Phoenix Suns: 5 Early Season Takeaways
Fifteen games into the 2016-17 NBA season, what have we learned about the struggling Phoenix Suns? Here are the five biggest takeaways.
About one month into the 2016-17 NBA season, the Phoenix Suns haven’t thrown many surprises our way. Projected to win fewer than 30 games after winning just 23 in 2015-16, this young team and its rookie head coach were primarily concerned with developing the youth rather than chasing a bottom-rung playoff spot.
After 15 games, it’s safe to say the 4-11 Suns don’t need to worry about the 2017 NBA Playoffs; they’re almost certainly heading for a seventh straight season in the draft lottery.
But even with such lowered expectations, there’s a reason they don’t call them “growing pleasures,” since the early growing pains of this team haven’t been easy to stomach.
Whether it’s the young players not playing enough, the returns of Eric Bledsoe and Brandon Knight yielding very few victories, or the early struggles of future franchise cornerstones, the Suns have been about as hard to watch as anyone expected.
It’s not all bad news, but as we head into the second month of the NBA calendar, it’s time to take a look at the five biggest early season takeaways for the Phoenix Suns and their ongoing youth movement.
5. Watson Needs To Unleash The Dragan
When the Suns made Earl Watson their head coach, they were criticized for not doing their due diligence, especially with names like Tom Thibodeau and Scott Brooks floating around on the market. The move was justified by the sense of family and culture Watson was instilling in a franchise that had lost its way, especially as it inched closer toward a youth movement.
Expectations weren’t high entering the 2016-17 NBA season, so Phoenix’s current 4-11 record isn’t even that big a deal. But after watching Luke Walton extract a .500 record out of a similarly talented Los Angeles Lakers team, and in the wake of rookie Dragan Bender‘s complete lack of playing time, it’s hard to feel very optimistic about the Watson hire just yet.
Earl Watson played Chandler, Dudley, Tucker, Barbosa 84 minutes to lose by double digits.
Bender, Chriss and Ulis played 14 minutes.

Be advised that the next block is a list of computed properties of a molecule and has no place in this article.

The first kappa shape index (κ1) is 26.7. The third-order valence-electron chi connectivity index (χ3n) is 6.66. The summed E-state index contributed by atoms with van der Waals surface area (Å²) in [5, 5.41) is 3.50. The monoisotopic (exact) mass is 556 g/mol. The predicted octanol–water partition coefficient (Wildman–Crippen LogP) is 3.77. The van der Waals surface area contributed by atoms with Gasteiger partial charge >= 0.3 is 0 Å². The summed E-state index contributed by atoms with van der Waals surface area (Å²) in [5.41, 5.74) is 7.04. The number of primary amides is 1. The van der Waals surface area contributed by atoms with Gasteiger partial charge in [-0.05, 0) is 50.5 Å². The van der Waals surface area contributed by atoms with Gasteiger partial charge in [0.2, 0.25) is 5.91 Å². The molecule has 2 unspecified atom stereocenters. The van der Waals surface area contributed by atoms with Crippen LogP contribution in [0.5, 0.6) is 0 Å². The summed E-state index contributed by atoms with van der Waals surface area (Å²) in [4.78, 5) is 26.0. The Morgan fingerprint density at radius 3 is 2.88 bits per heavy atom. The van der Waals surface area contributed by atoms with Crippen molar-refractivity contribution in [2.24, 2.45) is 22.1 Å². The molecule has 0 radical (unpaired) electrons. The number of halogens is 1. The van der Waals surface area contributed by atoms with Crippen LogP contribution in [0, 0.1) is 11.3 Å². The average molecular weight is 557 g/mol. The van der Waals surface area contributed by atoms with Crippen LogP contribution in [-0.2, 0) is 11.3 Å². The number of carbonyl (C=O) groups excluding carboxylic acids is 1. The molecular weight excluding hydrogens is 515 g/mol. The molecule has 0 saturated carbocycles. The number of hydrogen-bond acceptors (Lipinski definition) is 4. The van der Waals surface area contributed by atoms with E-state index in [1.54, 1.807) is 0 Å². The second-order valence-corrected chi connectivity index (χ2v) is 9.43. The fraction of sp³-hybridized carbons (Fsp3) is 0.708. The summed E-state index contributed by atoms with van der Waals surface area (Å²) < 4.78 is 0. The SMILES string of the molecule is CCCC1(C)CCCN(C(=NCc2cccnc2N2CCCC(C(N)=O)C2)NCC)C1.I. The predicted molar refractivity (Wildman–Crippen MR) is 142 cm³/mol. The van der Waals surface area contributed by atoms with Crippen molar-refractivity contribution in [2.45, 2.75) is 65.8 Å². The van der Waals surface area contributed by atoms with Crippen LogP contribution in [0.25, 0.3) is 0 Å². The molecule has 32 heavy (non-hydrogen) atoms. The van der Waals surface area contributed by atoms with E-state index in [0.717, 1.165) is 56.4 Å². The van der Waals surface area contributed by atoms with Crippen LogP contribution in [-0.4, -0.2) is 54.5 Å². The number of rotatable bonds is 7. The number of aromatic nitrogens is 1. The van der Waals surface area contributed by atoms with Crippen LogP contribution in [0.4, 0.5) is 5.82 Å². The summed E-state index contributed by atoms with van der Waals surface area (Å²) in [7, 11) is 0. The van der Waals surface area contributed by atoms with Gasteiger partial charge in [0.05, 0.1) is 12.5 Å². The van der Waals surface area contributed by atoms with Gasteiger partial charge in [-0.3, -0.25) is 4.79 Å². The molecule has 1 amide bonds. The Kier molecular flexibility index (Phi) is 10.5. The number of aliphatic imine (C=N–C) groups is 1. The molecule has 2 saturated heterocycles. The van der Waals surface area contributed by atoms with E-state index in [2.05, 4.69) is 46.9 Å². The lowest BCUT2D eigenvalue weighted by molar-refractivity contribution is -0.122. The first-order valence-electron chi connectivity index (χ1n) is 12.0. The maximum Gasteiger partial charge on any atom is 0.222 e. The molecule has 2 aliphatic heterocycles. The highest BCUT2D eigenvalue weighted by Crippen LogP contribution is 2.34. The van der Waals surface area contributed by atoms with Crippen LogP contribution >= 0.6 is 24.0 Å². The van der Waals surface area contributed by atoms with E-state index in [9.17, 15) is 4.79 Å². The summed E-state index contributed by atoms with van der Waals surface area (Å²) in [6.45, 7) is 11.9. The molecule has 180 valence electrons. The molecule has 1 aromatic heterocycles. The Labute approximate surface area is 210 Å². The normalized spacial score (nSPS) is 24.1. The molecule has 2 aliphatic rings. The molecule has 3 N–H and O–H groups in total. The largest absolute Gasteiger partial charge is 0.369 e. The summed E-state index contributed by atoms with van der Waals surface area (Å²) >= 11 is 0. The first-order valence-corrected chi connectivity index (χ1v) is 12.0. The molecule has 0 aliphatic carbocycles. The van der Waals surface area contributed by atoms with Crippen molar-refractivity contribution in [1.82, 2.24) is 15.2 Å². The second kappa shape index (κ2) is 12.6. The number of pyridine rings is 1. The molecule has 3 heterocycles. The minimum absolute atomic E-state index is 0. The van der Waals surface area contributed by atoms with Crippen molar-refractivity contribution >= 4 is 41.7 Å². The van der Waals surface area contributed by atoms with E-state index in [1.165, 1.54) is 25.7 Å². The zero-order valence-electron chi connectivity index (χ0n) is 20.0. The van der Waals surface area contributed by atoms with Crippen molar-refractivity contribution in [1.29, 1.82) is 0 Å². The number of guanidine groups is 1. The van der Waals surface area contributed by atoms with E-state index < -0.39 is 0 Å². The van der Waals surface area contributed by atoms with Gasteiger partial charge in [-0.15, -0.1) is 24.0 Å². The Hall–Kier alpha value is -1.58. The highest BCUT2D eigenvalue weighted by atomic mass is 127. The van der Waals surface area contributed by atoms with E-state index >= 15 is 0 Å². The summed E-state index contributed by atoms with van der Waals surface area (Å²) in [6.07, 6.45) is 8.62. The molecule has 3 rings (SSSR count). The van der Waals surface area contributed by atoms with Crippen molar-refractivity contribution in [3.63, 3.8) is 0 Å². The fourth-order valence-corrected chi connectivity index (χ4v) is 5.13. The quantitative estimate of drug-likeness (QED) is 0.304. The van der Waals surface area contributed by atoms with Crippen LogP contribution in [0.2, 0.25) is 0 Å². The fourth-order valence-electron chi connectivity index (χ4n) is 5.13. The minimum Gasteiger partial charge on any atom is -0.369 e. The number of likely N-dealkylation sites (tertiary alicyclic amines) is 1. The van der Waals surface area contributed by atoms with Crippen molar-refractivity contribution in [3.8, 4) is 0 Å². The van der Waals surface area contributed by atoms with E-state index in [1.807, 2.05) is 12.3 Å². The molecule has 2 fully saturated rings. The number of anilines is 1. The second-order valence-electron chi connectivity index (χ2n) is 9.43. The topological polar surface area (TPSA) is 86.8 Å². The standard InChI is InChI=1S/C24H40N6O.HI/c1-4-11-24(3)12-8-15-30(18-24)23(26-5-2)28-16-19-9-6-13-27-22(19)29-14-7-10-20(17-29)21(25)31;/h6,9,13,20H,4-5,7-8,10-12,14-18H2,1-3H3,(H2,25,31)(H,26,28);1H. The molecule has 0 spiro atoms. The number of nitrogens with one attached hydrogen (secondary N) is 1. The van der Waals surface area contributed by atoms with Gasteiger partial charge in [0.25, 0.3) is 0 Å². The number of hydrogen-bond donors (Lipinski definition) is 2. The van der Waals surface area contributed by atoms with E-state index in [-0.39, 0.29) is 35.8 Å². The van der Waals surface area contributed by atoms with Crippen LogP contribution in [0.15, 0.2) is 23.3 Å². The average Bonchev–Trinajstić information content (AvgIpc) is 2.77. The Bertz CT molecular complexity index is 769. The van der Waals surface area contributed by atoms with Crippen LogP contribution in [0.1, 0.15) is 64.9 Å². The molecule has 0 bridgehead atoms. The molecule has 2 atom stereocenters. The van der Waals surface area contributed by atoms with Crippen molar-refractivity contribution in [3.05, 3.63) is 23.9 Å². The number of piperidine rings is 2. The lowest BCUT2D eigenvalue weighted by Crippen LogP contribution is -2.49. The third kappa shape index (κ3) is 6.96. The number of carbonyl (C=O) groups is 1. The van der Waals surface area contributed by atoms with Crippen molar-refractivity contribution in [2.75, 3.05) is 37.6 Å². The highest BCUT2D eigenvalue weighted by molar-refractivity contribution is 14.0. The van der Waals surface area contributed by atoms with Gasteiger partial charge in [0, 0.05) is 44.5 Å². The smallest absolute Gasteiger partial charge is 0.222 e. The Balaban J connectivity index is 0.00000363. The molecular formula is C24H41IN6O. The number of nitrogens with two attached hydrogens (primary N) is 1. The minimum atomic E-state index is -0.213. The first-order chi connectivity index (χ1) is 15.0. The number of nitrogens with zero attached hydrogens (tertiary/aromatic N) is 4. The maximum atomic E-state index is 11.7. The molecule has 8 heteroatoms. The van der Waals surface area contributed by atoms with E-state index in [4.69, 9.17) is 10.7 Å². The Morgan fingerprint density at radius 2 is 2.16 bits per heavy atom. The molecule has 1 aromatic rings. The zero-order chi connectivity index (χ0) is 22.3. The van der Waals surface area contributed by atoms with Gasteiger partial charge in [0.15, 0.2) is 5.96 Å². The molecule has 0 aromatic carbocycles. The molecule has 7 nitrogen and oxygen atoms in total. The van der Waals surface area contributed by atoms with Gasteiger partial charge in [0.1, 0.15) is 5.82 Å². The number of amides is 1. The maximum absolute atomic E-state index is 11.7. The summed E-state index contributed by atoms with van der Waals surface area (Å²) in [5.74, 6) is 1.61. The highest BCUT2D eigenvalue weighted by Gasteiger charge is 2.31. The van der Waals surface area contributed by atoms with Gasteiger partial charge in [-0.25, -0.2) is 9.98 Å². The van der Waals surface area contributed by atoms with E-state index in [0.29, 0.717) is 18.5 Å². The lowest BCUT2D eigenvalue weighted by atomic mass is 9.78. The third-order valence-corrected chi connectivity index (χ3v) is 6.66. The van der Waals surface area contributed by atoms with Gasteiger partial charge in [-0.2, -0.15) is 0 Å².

— Bryan Gibberman (@Gibberman10) November 17, 2016
These things take time. Young franchise players, most of whom are 23 years or younger, don’t develop overnight, especially under a rookie head coach.
However, the Suns’ stagnant, iso-heavy offense, coupled with a porous defense that surrendered at least 100 points in 25 consecutive games until last Friday, has been a pretty clear indicator Watson’s value doesn’t lie in the X’s and O’s.
But with sparing minutes being given to Bender, the No. 4 overall pick and youngest player in the league, wasn’t this where his value was supposed to lie? In giving the youngsters confidence and ample opportunities to develop?
I love seeing Alan Williams play, but Dragan Bender getting zero first half minutes on a night where Tyson Chandler is out? Nonsensical.
— Gerald Bourguet (@GeraldBourguet) November 19, 2016
In his NBA debut, Bender was a bright spot off the bench for a Suns team that came out half asleep. He put up 10 points in 12 minutes, went 4-for-5 from the field and even got the home crowd back into the game with a made corner three and followup celebration.
Since then, he’s reached double-digit minutes in just three of Phoenix’s 14 games, which seems borderline unfair given his competence on the defensive end, his somewhat efficient three-point shooting and the fact that he’s supposed to be a future franchise cornerstone.
Moving Marquese Chriss into the starting lineup over Jared Dudley, not to mention keeping T.J. Warren in the starting lineup over P.J. Tucker, were moves that came far sooner than expected, so Watson deserves kudos there. The only problem is, Dudley and Tucker are soaking up far more frontcourt minutes than necessary off the bench, even compared to the starter Chriss.
Also you're going to have a hard time convincing me that Bender shouldn't start over Chriss (they both should be playing)
— NBA Cap Strategist (@colezwicker) November 20, 2016
Bender is in a bit of a bind, since he hasn’t looked as NBA-ready as Chriss (offensively, at least). With Dudley, Chriss and Tucker playing the 4, not to mention Tyson Chandler and Alex Len at the 5 and Warren, Tucker, Dudley and Devin Booker all capable of playing the 3, Bender’s inconsistent minutes have come at various positions of need based on whoever’s available.
That being said, there’s no excuse for Bender playing just 9.6 minutes per game on the season. There’s no excuse for him being a healthy scratch in five of the team’s 14 games.